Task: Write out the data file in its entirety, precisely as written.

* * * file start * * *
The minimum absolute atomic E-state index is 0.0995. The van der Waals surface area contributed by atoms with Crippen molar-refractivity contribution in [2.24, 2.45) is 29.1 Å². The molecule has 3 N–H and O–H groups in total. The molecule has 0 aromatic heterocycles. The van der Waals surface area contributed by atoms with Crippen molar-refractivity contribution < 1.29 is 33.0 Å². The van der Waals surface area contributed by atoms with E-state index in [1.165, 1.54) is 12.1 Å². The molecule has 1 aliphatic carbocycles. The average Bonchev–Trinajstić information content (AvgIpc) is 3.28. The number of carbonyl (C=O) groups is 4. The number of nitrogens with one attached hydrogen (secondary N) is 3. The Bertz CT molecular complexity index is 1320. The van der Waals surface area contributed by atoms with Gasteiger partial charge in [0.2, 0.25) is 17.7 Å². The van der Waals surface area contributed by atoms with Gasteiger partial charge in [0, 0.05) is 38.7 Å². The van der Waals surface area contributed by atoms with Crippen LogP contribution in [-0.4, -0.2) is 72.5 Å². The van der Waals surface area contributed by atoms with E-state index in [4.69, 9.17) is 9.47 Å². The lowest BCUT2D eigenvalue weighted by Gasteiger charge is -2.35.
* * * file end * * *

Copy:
The minimum absolute atomic E-state index is 0.0995. The van der Waals surface area contributed by atoms with Crippen molar-refractivity contribution in [2.24, 2.45) is 29.1 Å². The molecule has 3 N–H and O–H groups in total. The molecule has 0 aromatic heterocycles. The van der Waals surface area contributed by atoms with Crippen molar-refractivity contribution < 1.29 is 33.0 Å². The van der Waals surface area contributed by atoms with E-state index in [1.165, 1.54) is 12.1 Å². The molecule has 1 aliphatic carbocycles. The average Bonchev–Trinajstić information content (AvgIpc) is 3.28. The number of carbonyl (C=O) groups is 4. The number of nitrogens with one attached hydrogen (secondary N) is 3. The Bertz CT molecular complexity index is 1320. The van der Waals surface area contributed by atoms with Gasteiger partial charge in [0.2, 0.25) is 17.7 Å². The van der Waals surface area contributed by atoms with Gasteiger partial charge in [0, 0.05) is 38.7 Å². The van der Waals surface area contributed by atoms with Crippen LogP contribution in [-0.4, -0.2) is 72.5 Å². The van der Waals surface area contributed by atoms with E-state index in [4.69, 9.17) is 9.47 Å². The lowest BCUT2D eigenvalue weighted by Gasteiger charge is -2.35.